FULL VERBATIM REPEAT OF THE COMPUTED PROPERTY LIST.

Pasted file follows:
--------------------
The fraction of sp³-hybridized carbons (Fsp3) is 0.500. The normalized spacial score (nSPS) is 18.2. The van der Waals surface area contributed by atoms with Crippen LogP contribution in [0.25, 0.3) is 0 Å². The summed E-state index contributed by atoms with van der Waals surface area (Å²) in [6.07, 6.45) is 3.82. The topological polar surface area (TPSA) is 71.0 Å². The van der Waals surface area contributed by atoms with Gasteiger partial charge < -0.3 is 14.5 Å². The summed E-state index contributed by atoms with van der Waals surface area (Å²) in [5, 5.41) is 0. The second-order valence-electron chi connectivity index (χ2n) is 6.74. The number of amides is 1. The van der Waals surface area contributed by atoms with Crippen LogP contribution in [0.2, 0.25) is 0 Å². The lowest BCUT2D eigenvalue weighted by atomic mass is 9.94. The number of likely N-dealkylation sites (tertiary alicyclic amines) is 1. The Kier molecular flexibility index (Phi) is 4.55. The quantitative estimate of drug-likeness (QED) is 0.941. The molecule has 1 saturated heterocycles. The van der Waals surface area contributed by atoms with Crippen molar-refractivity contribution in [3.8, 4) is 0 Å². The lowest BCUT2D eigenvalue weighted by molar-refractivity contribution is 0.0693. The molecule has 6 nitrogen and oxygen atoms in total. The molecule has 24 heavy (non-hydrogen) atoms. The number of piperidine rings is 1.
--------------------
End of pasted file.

The fraction of sp³-hybridized carbons (Fsp3) is 0.500. The normalized spacial score (nSPS) is 18.2. The van der Waals surface area contributed by atoms with Crippen LogP contribution in [0.25, 0.3) is 0 Å². The summed E-state index contributed by atoms with van der Waals surface area (Å²) in [6.07, 6.45) is 3.82. The topological polar surface area (TPSA) is 71.0 Å². The van der Waals surface area contributed by atoms with Gasteiger partial charge < -0.3 is 14.5 Å². The summed E-state index contributed by atoms with van der Waals surface area (Å²) in [5, 5.41) is 0. The second-order valence-electron chi connectivity index (χ2n) is 6.74. The number of amides is 1. The van der Waals surface area contributed by atoms with Crippen LogP contribution in [0.2, 0.25) is 0 Å². The lowest BCUT2D eigenvalue weighted by atomic mass is 9.94. The number of likely N-dealkylation sites (tertiary alicyclic amines) is 1. The Kier molecular flexibility index (Phi) is 4.55. The quantitative estimate of drug-likeness (QED) is 0.941. The molecule has 1 saturated heterocycles. The van der Waals surface area contributed by atoms with Crippen molar-refractivity contribution in [3.8, 4) is 0 Å². The lowest BCUT2D eigenvalue weighted by molar-refractivity contribution is 0.0693. The molecule has 6 nitrogen and oxygen atoms in total. The molecule has 24 heavy (non-hydrogen) atoms. The number of piperidine rings is 1.